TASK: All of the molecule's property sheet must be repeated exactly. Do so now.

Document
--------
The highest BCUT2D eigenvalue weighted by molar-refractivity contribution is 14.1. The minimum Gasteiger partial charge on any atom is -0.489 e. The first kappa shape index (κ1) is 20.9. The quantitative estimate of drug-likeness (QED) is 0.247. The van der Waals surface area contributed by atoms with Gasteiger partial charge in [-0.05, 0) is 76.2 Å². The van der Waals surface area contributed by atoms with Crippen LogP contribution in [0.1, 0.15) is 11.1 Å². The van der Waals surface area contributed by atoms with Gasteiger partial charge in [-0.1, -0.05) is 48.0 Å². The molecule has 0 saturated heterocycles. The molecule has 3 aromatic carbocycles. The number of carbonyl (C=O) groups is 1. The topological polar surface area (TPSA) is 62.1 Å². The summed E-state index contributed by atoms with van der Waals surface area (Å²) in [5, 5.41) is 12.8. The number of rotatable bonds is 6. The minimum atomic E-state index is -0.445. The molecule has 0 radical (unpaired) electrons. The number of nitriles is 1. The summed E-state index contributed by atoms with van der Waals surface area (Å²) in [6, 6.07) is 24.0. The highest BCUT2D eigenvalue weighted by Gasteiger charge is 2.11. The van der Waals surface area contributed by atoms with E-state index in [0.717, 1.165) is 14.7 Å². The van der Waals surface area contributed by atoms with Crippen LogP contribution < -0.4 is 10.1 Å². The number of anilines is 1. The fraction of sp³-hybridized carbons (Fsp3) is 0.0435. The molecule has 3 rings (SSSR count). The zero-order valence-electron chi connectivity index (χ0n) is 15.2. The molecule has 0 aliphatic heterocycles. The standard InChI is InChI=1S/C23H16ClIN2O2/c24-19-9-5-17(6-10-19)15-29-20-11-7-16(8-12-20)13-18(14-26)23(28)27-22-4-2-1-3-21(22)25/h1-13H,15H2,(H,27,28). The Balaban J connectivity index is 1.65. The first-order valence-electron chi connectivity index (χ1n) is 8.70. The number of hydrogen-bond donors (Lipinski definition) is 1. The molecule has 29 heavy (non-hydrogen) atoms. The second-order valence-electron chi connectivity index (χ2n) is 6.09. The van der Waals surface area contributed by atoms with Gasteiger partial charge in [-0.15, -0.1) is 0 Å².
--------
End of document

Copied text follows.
The highest BCUT2D eigenvalue weighted by molar-refractivity contribution is 14.1. The minimum Gasteiger partial charge on any atom is -0.489 e. The first kappa shape index (κ1) is 20.9. The quantitative estimate of drug-likeness (QED) is 0.247. The van der Waals surface area contributed by atoms with Gasteiger partial charge in [-0.05, 0) is 76.2 Å². The van der Waals surface area contributed by atoms with Crippen LogP contribution in [0.1, 0.15) is 11.1 Å². The van der Waals surface area contributed by atoms with Gasteiger partial charge in [-0.1, -0.05) is 48.0 Å². The molecule has 0 saturated heterocycles. The molecule has 3 aromatic carbocycles. The number of carbonyl (C=O) groups is 1. The topological polar surface area (TPSA) is 62.1 Å². The summed E-state index contributed by atoms with van der Waals surface area (Å²) in [5, 5.41) is 12.8. The number of rotatable bonds is 6. The minimum atomic E-state index is -0.445. The molecule has 0 radical (unpaired) electrons. The number of nitriles is 1. The summed E-state index contributed by atoms with van der Waals surface area (Å²) in [6, 6.07) is 24.0. The highest BCUT2D eigenvalue weighted by Gasteiger charge is 2.11. The van der Waals surface area contributed by atoms with E-state index in [0.717, 1.165) is 14.7 Å². The van der Waals surface area contributed by atoms with Crippen LogP contribution < -0.4 is 10.1 Å². The number of anilines is 1. The fraction of sp³-hybridized carbons (Fsp3) is 0.0435. The molecule has 3 rings (SSSR count). The zero-order valence-electron chi connectivity index (χ0n) is 15.2. The molecule has 0 aliphatic heterocycles. The standard InChI is InChI=1S/C23H16ClIN2O2/c24-19-9-5-17(6-10-19)15-29-20-11-7-16(8-12-20)13-18(14-26)23(28)27-22-4-2-1-3-21(22)25/h1-13H,15H2,(H,27,28). The Balaban J connectivity index is 1.65. The first-order valence-electron chi connectivity index (χ1n) is 8.70. The number of hydrogen-bond donors (Lipinski definition) is 1. The molecule has 29 heavy (non-hydrogen) atoms. The second-order valence-electron chi connectivity index (χ2n) is 6.09. The van der Waals surface area contributed by atoms with Gasteiger partial charge in [-0.15, -0.1) is 0 Å².